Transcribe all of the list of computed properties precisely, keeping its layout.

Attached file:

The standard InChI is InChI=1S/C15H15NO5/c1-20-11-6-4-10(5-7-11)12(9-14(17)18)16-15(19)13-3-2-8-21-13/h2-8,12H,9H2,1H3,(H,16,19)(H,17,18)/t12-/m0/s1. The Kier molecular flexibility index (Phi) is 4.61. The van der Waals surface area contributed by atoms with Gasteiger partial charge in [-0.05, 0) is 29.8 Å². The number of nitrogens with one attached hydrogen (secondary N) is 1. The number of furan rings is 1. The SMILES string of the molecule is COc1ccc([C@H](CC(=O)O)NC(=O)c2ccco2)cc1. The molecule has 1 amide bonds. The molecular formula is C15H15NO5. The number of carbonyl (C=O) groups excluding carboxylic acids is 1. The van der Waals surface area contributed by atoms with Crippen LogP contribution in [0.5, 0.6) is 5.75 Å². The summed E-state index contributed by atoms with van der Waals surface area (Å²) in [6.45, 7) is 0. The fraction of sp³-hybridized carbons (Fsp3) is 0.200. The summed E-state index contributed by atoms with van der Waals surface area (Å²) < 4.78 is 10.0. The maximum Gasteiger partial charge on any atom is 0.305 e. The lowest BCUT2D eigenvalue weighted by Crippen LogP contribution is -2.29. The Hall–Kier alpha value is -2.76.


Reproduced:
The standard InChI is InChI=1S/C15H15NO5/c1-20-11-6-4-10(5-7-11)12(9-14(17)18)16-15(19)13-3-2-8-21-13/h2-8,12H,9H2,1H3,(H,16,19)(H,17,18)/t12-/m0/s1. The Kier molecular flexibility index (Phi) is 4.61. The van der Waals surface area contributed by atoms with Gasteiger partial charge in [-0.05, 0) is 29.8 Å². The number of nitrogens with one attached hydrogen (secondary N) is 1. The number of furan rings is 1. The SMILES string of the molecule is COc1ccc([C@H](CC(=O)O)NC(=O)c2ccco2)cc1. The molecule has 1 amide bonds. The molecular formula is C15H15NO5. The number of carbonyl (C=O) groups excluding carboxylic acids is 1. The van der Waals surface area contributed by atoms with Crippen LogP contribution in [0.5, 0.6) is 5.75 Å². The summed E-state index contributed by atoms with van der Waals surface area (Å²) in [6.45, 7) is 0. The fraction of sp³-hybridized carbons (Fsp3) is 0.200. The summed E-state index contributed by atoms with van der Waals surface area (Å²) < 4.78 is 10.0. The maximum Gasteiger partial charge on any atom is 0.305 e. The lowest BCUT2D eigenvalue weighted by Crippen LogP contribution is -2.29. The Hall–Kier alpha value is -2.76.